Angels’ Santana no-hits the Indians

It took a little more than six years, but Angels pitcher Ervin Santana finally got his revenge on the Indians.

And what revenge it was, as Santana threw the first no-hitter in Progressive Field history (and the first against the Indians in 18 years) to elevate the Angels to a 3-1 victory Wednesday.

That was a lot different than Santana’s major league debut in Cleveland back on May 17, 2005. In that game, he gave up the cycle to the first four batters. He lost then and entered the afternoon with an 0-6 lifetime record, and 4.98 ERA, against the Indians.

So call him an unlikely star, a guy who’s usually not very good against the Indians even when the Indians have been really bad.

Wednesday, that all changed.

“Good fastball, good slider …” said Indians manager Manny Acta, as he searched for the right words to try to describe what just happened. “He just attacked the zone.”

Santana (6-8) allowed just two base runners. The first came on a leadoff error, the next on a walk in the eighth inning. The error allowed Ezequiel Carrera to reach base and eventually score on a wild pitch, accounting for the Indians’ lone run.

Still, Santana said he wasn’t really confident the no-hitter might happen until the eighth inning.

“Lots of guys get to five, six innings,” he said, “but that’s when things get a little complicated.”

A no-hitter is a rare occurrence and rarer still for the Angels. Hall-of-Famer Nolan Ryan once threw four no-hitters in a three-season span, but Santana’s effort was just the Angels’ second complete-game number in the 36 years since.

Santana threw 105 pitches and struck out 10, as the Angels (57-48) moved within 2.5 games of Texas in the AL West.

Meanwhile, the only thing worse than the Indians’ offense may have been their defense — and that says a lot considering they couldn’t so much as muster up a single.

But it’s true, with the Indians committing a whopping five errors, along with a passed ball from catcher Carlos Santana that resulted in a gift run in the sixth.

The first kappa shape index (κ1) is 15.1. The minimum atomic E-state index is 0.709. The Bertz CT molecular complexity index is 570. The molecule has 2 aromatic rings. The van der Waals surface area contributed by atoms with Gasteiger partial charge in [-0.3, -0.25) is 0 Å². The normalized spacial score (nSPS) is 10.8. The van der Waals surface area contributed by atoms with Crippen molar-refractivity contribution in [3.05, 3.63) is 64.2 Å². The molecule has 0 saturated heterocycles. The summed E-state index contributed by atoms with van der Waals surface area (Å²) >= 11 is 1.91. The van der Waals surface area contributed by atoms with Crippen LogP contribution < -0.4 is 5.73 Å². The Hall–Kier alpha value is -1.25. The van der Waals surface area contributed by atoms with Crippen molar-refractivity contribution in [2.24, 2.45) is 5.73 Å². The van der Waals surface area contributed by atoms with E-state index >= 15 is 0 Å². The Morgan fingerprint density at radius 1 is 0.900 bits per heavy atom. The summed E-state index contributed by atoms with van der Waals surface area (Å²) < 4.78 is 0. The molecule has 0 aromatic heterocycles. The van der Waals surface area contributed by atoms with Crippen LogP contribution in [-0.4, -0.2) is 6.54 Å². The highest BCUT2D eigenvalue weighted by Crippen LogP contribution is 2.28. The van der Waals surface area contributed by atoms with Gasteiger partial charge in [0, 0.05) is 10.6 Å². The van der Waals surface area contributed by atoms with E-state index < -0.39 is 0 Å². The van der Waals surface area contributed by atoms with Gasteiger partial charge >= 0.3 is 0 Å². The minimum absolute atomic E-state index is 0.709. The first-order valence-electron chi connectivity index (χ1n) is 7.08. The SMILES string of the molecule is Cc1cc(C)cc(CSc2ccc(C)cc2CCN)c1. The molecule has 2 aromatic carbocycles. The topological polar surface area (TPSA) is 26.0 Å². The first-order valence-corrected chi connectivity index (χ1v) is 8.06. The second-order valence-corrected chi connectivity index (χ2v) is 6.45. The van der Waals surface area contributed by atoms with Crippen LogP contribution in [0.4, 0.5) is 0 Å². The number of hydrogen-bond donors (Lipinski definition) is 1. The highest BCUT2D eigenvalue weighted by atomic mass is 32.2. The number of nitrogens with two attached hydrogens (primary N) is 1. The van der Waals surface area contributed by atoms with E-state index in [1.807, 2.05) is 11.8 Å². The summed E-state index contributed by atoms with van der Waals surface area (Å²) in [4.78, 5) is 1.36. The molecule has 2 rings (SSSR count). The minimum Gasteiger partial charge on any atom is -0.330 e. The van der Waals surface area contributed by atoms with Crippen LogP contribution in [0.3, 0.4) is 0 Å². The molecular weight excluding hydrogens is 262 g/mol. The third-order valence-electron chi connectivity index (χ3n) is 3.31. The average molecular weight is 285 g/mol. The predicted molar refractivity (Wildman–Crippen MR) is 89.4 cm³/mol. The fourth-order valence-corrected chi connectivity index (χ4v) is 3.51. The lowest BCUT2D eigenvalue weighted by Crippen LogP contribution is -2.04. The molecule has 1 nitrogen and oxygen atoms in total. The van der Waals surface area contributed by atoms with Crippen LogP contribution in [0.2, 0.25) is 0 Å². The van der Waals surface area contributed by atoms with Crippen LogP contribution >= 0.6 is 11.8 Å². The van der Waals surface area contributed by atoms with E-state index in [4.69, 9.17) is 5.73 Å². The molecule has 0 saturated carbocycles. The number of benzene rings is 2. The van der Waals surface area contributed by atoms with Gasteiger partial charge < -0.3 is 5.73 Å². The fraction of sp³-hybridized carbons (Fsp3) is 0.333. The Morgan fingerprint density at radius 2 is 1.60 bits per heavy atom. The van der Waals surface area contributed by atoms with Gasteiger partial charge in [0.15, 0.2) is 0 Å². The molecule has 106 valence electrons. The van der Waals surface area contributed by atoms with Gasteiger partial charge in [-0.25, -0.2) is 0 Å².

Worse, this is no time for the Indians (52-50) to be making mistakes. They have lost six of seven and fell 2 1/2 back of the Tigers (pending Wednesday’s result) in the AL Central.

The Indians say they know they must get better defensively, and along with trying to find some lineup help at the trade deadline, they might consider replacing Carlos Santana with Lou Marson — the backup catcher and superior defensive player.

As Acta indicated, the pitching has been solid-to-strong and pretty much the only reason the Indians remain able to compete. That was again the case Wednesday, with losing starter David Huff (1-1) striking out four and giving up two runs.

“It wasn’t about David Huff,” Acta said. “It was that we couldn’t get to Ervin Santana.”

No Indians manager has ever said that about Ervin Santana before, and that alone shows you the extent of his accomplishment.

The fact he did it without giving up a hit has to make it that much better.

“I never win against this team,” he said.

Santana quickly finished things in the ninth, first striking out Travis Buck and then getting Carrera to ground out. The game ended when Michael Brantley followed with a pop out to center fielder Peter Bourjos.

Bourjos played a direct role in two of the Angels’ runs. He scored on a sacrifice fly by Mike Trout in the fifth, then singled to drive in Howard Kendrick in the ninth.

The Angels next play Thursday in Detroit; the Indians begin a three-game series against Kansas City at home Friday.